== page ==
india meetingOn Tuesday, I wrote about how to prepare and what to expect, mostly before, your business trip to India. Today, I want to give you a better sense of what to expect during and after a business meeting in India.

The Meeting Won’t Start Exactly On Time

Brazilians have South American time, the Swiss are like their watches, and Indians start their meetings about 10-15 minutes late. As a general rule, whether it’s getting people organized, finding a cup of coffee, or because you were stuck in traffic things will get rolling slowly.

Once the meeting begins however, Indian businesspeople are completely work oriented, and meetings tend to lack the small talk common in the West.

During The Meeting – Quiet Women

I’ve noticed on several occasions that the Indian woman in any group that I’ve met with tend to stay quiet, even if they are in superior positions to the men in the room. India is a conservative society and women in the workplace is still not completely accepted. It’s best to direct your conversation equally to each member of a group, but don’t be surprised if your primary responses are from the guys.

chick peas curry

You Will Be Fed Lunch – Of Traditional Indian Foods

Between 10-11am there might be a short (15 minute) pause for ‘tea time’. Leftover from the British colonial rule, this time is for tea, coffee, and cookies. The same break might be the time to socialize or some chit-chat, but that is best saved for lunch.

Lunches served for Indian business meetings are full course affairs, usually with several varieties of Indian vegetarian and meat dishes which will vary depending on the region you’re in. The foods maybe spicy so beware not to fill your plate if unaccustomed and load up on rice and bread. Your Indian counterparts will ask you if you like Indian food after your meal – it’s a good thing I do – hopefully you’ll appreciate the cuisine as well.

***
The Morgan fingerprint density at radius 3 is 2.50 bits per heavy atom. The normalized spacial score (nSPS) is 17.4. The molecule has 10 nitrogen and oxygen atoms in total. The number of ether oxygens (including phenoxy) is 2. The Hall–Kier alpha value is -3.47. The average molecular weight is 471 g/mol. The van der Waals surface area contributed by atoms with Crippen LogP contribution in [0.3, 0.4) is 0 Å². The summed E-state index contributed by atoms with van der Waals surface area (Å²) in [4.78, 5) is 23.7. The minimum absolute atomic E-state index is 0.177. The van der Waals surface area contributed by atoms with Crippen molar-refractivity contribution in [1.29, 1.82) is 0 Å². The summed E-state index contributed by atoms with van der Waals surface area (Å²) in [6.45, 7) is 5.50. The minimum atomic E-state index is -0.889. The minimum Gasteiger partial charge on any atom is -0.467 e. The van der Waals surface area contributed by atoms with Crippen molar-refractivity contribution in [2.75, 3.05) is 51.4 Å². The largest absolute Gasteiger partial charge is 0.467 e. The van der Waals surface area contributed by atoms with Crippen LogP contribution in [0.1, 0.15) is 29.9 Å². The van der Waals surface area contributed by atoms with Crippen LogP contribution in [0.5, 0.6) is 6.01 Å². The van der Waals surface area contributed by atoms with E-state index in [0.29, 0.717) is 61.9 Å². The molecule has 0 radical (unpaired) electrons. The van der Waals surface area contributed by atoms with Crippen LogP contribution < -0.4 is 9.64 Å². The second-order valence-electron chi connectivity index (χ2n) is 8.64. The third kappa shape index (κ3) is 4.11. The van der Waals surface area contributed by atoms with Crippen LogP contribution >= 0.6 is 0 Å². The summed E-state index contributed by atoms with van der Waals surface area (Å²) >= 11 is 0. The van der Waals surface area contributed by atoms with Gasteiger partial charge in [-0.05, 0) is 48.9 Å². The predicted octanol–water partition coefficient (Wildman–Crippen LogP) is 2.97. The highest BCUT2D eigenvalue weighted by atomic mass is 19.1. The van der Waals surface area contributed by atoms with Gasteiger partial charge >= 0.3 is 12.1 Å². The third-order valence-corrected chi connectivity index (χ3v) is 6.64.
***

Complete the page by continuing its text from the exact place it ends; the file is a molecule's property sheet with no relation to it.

RELATED
A Night View Of Downtown Oslo, Norway

Some more things to expect during lunch

  • It will likely last at least an hour
  • The conversation will begin with personal conversation and within 10 minutes move back to business
  • You’ll be offered more tea

Are You Married?

Generally at the end of Western business meetings there is some mild small talk – and India is no different. There are some questions common to India that I’ve found you will most certainly be asked.

  • Are you married – Indian’s don’t recognize wedding rings like Westerners do and you will be asked this question even if you’re sporting a wedding band. Expect some mild shock if you answer “no” and the followup question – how many children do you have – if “yes”. There will be more shock if you are married but have no kids.
  • The movie Outsourced has several funny scenes depicting these questions and small talk. I highly recommend it if you’re going to India for business.

Adaptability and Feedback

India’s economic success is in the adaptability of its service industry. Your Indian colleagues will mold to better suit your (and other) potential customer’s needs. You may be asked how the company can improve its specific offerings, policies and procedures, and align better with the West?

It’s Not So Different

India’s adaptability is evident in how smooth and “European” any business encounter there feels. I’ve been pointing out the differences, but the similarities are far greater. One thing to take away is the personal relationships that develop from business meetings and you may want to take your colleagues up on their offer for tea next time you visit. Business meetings in India are not only good for the bottom line, but can foster new friendships.

[photos by: niyam bhusham, kspodder]